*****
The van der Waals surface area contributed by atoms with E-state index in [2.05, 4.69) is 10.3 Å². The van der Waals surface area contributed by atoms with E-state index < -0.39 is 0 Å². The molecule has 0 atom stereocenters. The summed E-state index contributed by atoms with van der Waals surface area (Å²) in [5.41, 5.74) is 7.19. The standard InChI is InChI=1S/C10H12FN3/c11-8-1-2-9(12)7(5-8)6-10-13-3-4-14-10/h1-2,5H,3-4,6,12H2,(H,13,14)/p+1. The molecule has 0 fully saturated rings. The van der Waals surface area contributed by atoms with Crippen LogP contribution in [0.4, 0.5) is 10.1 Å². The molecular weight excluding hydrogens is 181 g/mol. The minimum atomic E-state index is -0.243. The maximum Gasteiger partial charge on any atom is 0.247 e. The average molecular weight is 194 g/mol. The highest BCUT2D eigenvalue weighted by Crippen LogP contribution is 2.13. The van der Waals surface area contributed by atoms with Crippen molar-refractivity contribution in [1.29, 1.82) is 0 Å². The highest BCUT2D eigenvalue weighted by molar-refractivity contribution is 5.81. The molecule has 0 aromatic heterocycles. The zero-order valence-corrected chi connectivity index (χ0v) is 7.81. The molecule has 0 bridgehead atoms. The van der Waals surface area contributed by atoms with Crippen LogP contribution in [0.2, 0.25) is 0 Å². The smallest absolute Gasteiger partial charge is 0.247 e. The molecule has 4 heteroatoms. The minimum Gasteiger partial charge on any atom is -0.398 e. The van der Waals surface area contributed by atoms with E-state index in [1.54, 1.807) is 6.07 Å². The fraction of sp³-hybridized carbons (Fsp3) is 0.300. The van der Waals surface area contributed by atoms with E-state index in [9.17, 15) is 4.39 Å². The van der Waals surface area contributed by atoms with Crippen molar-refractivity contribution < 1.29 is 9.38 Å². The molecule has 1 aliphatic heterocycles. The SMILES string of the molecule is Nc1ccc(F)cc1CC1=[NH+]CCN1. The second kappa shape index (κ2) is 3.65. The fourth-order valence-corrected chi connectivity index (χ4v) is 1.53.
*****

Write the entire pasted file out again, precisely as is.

The van der Waals surface area contributed by atoms with E-state index in [2.05, 4.69) is 10.3 Å². The van der Waals surface area contributed by atoms with E-state index < -0.39 is 0 Å². The molecule has 0 atom stereocenters. The summed E-state index contributed by atoms with van der Waals surface area (Å²) in [5.41, 5.74) is 7.19. The standard InChI is InChI=1S/C10H12FN3/c11-8-1-2-9(12)7(5-8)6-10-13-3-4-14-10/h1-2,5H,3-4,6,12H2,(H,13,14)/p+1. The molecule has 0 fully saturated rings. The van der Waals surface area contributed by atoms with Crippen LogP contribution in [0.4, 0.5) is 10.1 Å². The molecular weight excluding hydrogens is 181 g/mol. The minimum atomic E-state index is -0.243. The maximum Gasteiger partial charge on any atom is 0.247 e. The average molecular weight is 194 g/mol. The highest BCUT2D eigenvalue weighted by Crippen LogP contribution is 2.13. The van der Waals surface area contributed by atoms with Crippen molar-refractivity contribution in [1.29, 1.82) is 0 Å². The highest BCUT2D eigenvalue weighted by molar-refractivity contribution is 5.81. The molecule has 0 aromatic heterocycles. The zero-order valence-corrected chi connectivity index (χ0v) is 7.81. The molecule has 0 bridgehead atoms. The van der Waals surface area contributed by atoms with Crippen LogP contribution in [0.2, 0.25) is 0 Å². The smallest absolute Gasteiger partial charge is 0.247 e. The molecule has 4 heteroatoms. The minimum Gasteiger partial charge on any atom is -0.398 e. The van der Waals surface area contributed by atoms with E-state index in [1.54, 1.807) is 6.07 Å². The fraction of sp³-hybridized carbons (Fsp3) is 0.300. The van der Waals surface area contributed by atoms with E-state index in [9.17, 15) is 4.39 Å². The van der Waals surface area contributed by atoms with Crippen molar-refractivity contribution < 1.29 is 9.38 Å². The molecule has 1 aliphatic heterocycles. The SMILES string of the molecule is Nc1ccc(F)cc1CC1=[NH+]CCN1. The second kappa shape index (κ2) is 3.65. The fourth-order valence-corrected chi connectivity index (χ4v) is 1.53.